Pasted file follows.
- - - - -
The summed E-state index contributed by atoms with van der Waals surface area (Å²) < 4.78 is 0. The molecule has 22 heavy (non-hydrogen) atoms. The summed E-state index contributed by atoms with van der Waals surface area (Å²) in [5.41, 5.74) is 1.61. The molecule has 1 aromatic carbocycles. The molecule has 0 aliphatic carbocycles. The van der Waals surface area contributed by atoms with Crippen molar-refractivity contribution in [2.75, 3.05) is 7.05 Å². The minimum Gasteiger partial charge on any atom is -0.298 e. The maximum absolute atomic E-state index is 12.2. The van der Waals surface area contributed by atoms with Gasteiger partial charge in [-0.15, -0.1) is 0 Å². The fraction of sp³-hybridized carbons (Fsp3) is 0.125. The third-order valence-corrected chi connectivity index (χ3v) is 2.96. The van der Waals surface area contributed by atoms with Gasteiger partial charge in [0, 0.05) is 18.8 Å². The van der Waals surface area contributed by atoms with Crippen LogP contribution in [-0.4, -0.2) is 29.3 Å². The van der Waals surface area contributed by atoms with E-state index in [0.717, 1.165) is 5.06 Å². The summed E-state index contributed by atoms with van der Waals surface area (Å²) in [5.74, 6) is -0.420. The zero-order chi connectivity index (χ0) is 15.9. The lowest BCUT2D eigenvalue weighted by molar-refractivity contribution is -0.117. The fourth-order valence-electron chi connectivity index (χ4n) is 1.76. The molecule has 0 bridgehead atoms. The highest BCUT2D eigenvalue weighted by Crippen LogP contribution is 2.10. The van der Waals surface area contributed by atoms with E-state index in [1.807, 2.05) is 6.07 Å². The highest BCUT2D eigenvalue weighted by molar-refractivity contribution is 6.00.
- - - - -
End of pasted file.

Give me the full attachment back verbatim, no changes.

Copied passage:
The summed E-state index contributed by atoms with van der Waals surface area (Å²) < 4.78 is 0. The molecule has 22 heavy (non-hydrogen) atoms. The summed E-state index contributed by atoms with van der Waals surface area (Å²) in [5.41, 5.74) is 1.61. The molecule has 1 aromatic carbocycles. The molecule has 0 aliphatic carbocycles. The van der Waals surface area contributed by atoms with Crippen molar-refractivity contribution in [2.75, 3.05) is 7.05 Å². The minimum Gasteiger partial charge on any atom is -0.298 e. The maximum absolute atomic E-state index is 12.2. The van der Waals surface area contributed by atoms with Gasteiger partial charge in [-0.15, -0.1) is 0 Å². The fraction of sp³-hybridized carbons (Fsp3) is 0.125. The third-order valence-corrected chi connectivity index (χ3v) is 2.96. The van der Waals surface area contributed by atoms with Gasteiger partial charge in [0, 0.05) is 18.8 Å². The van der Waals surface area contributed by atoms with Crippen LogP contribution in [-0.4, -0.2) is 29.3 Å². The van der Waals surface area contributed by atoms with E-state index in [0.717, 1.165) is 5.06 Å². The summed E-state index contributed by atoms with van der Waals surface area (Å²) in [5.74, 6) is -0.420. The zero-order chi connectivity index (χ0) is 15.9. The lowest BCUT2D eigenvalue weighted by molar-refractivity contribution is -0.117. The fourth-order valence-electron chi connectivity index (χ4n) is 1.76. The molecule has 0 bridgehead atoms. The highest BCUT2D eigenvalue weighted by Crippen LogP contribution is 2.10. The van der Waals surface area contributed by atoms with E-state index in [1.807, 2.05) is 6.07 Å². The highest BCUT2D eigenvalue weighted by molar-refractivity contribution is 6.00.